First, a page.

Utility-based deal cuts tennis group’s IT costs

At this year’s U.S. Open tennis tournament in Flushing Meadows, N.Y., the organization that governs the sport in the U.S. tried to ace out high IT costs by joining the burgeoning move toward utility-based computing.

The United States Tennis Association (USTA) structured a utility-based contract with IBM Corp. to cover the operation of its www.usopen.org Web site during the tournament, which was scheduled to conclude last Sunday. Under the contract, the USTA will pay IBM for Web hosting, content caching and Web-site performance measurement services based on its average utilization over a 24-hour period.

The deal was set up to help the USTA handle surges in Web site traffic at a reasonable cost level, said Ezra Kucharz, managing director of advanced media at the White Plains, N.Y.-based USTA. The association typically has to increase its online capacity 50-fold to meet the demand for information during the two-week tournament, according to Kucharz.

Switching to the utility-based approach was “definitely a more cost-effective model for us,” he said. “It wouldn’t make sense for us to invest in [new technology for] a two-week event on an annual basis.”

IBM and the USTA didn’t disclose the financial details of the contract. Dev Mukherjee, vice-president of strategy and marketing for IBM’s E-Business Services on Demand group, said only that the deal was “a customized agreement.”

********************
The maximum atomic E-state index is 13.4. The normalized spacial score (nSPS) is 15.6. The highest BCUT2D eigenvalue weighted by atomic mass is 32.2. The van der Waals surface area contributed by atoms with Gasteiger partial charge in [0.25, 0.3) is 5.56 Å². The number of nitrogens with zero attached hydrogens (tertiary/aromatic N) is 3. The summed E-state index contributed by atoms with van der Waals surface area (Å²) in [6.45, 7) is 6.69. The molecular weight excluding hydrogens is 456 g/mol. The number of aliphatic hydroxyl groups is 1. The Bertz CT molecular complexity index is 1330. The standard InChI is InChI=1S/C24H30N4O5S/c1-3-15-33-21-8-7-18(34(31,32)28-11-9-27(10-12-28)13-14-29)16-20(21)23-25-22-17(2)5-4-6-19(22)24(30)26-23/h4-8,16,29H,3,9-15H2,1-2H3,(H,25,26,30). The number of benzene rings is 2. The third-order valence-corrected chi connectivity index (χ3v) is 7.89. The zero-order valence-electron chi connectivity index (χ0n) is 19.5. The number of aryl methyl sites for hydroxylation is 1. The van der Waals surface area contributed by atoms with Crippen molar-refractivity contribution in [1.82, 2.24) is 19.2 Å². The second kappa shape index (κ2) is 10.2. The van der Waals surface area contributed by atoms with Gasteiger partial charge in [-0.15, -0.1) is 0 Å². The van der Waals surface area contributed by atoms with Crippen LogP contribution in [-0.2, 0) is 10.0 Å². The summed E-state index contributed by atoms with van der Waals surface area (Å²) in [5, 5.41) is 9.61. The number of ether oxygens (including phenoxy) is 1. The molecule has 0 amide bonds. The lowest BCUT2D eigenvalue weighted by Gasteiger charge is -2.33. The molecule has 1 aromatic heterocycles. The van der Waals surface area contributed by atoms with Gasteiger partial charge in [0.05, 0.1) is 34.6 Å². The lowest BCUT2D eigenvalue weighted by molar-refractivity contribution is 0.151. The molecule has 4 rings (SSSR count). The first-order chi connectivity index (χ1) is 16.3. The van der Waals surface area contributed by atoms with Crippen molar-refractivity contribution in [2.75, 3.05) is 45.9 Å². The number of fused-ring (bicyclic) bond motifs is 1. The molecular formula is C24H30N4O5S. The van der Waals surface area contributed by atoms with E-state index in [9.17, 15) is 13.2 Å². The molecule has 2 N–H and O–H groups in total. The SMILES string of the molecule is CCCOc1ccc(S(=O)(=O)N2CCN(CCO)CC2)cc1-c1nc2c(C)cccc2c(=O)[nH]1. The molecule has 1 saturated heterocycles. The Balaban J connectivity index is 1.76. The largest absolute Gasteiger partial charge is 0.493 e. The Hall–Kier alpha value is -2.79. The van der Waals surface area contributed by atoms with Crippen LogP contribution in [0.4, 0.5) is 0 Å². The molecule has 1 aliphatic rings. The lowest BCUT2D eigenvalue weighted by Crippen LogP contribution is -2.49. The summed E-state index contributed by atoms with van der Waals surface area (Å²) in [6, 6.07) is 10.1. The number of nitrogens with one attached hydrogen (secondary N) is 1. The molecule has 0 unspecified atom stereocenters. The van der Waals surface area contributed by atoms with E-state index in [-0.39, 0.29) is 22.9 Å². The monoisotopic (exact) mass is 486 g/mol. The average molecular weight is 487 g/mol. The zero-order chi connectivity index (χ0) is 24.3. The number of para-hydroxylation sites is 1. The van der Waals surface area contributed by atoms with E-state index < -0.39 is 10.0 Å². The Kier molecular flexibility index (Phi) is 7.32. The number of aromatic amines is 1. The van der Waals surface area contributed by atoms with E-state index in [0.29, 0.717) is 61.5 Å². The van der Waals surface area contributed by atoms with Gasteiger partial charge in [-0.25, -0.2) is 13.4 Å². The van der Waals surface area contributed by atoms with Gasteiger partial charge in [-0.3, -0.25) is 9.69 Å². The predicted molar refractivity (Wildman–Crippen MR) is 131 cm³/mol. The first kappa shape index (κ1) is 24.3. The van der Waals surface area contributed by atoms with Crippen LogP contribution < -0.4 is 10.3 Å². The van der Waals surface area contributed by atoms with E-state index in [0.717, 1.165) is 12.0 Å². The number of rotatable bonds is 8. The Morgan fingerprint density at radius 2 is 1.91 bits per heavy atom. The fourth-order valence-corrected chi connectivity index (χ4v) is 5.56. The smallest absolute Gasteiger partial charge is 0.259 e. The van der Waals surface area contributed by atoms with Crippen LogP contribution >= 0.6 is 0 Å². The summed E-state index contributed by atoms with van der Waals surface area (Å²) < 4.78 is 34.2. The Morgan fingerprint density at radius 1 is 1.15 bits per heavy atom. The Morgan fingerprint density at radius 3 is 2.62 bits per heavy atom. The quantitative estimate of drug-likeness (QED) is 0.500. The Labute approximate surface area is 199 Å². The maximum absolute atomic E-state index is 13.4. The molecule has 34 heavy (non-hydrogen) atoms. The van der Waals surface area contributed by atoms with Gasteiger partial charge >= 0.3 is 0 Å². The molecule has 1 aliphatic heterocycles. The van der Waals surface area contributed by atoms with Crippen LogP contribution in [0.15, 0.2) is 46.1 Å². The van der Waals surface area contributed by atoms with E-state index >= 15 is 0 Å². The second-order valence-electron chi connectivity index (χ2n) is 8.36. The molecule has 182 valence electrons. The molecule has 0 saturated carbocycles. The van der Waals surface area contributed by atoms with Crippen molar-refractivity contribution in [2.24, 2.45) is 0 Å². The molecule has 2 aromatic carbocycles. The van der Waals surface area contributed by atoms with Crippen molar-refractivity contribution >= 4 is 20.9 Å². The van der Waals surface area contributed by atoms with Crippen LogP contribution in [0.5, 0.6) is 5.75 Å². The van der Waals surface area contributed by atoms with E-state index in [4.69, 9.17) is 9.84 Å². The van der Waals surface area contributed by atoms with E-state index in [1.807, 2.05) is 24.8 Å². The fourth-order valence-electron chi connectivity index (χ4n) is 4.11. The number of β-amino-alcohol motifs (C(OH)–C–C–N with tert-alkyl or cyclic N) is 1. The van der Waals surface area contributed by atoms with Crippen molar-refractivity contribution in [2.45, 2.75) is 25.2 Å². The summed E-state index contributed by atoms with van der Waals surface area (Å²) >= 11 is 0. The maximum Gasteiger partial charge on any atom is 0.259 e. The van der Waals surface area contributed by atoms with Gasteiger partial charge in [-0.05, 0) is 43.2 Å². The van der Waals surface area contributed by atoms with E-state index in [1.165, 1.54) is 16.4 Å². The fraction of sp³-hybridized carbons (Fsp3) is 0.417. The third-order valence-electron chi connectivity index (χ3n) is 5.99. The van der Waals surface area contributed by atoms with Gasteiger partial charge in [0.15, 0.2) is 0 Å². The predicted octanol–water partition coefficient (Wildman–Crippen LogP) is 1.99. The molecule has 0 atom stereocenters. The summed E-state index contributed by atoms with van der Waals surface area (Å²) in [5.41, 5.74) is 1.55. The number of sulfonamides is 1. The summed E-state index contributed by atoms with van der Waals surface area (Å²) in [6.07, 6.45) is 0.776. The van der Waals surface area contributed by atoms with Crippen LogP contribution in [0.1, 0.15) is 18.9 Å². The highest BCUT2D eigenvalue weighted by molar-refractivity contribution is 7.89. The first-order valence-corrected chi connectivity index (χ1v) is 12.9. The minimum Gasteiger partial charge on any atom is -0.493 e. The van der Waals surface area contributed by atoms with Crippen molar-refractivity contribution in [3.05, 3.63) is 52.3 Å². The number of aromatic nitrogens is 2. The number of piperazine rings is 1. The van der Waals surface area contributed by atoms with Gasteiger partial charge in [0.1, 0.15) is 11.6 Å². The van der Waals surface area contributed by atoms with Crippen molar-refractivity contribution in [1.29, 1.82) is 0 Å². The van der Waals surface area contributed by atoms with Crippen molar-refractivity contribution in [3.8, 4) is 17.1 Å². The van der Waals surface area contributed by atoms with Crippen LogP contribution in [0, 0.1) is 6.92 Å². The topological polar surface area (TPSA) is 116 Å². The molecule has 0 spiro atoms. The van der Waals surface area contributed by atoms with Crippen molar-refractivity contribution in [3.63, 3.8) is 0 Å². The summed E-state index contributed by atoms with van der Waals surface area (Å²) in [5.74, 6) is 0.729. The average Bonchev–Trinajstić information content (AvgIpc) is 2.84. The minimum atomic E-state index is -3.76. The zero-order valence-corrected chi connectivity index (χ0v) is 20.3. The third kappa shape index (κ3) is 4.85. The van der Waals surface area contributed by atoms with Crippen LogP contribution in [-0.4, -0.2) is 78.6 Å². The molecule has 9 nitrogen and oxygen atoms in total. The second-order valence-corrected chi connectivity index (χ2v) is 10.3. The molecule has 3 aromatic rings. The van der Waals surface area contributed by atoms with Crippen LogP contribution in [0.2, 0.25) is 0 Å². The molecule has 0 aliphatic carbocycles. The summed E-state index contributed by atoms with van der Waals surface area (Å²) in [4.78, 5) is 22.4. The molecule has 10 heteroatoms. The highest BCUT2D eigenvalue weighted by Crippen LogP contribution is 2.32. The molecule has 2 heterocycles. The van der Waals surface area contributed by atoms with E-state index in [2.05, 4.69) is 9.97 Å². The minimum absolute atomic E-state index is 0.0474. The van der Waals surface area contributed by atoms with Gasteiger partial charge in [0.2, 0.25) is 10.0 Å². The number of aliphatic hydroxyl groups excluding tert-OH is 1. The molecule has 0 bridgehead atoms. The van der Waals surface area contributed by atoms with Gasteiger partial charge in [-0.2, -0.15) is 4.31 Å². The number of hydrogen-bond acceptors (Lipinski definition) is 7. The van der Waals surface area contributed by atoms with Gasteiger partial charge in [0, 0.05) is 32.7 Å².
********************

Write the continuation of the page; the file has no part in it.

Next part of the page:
But utility-based computing isn’t just restricted to niche applications such as annual sporting events. For example, IBM also provides computing-on-demand services to large corporate users such as American Express Co., Saks Inc. and The Dow Chemical Co.

In the seven-year, US$4 billion outsourcing and IT services agreement it signed with New York-based Amex in February, IBM is supplying mainframes, storage and other processing resources, as well as technical support, on an as-needed basis.

IBM rivals such as Plano, Tex.-based Electronic Data Systems Corp. are also offering pay-as-you-go approaches to IT services. Utility-based computing “might be in its infancy, but it makes a great deal of sense,” said Jeremy Grigg, a Gartner Inc. analyst who works in New York. That could lead to “a significant transformation in the delivery of commodity services in the future,” Grigg added.

In the case of the USTA, IBM has managed the U.S. Open’s Web site and scoring system for the past seven years. The USTA runs its own Web servers 11 months per year, but it turns them over to IBM just prior to the tournament, said IBM executive Edward Curry.

IBM moves portions of the USTA’s content-serving workload onto its Intel-based Netfinity servers, which cache the information at peripheral network points to enable efficient content processing. During peak demand times, load balancing between distributed IBM RS/6000 SP servers and Intel-based xSeries boxes running Linux helps partition processing requests, IBM said.

Kucharz wouldn’t quantify the amount of traffic the Web site was experiencing for this year’s tournament, but he said it was up from last year, when the site had nearly 11 million user visits and served more than 172 million pages of information.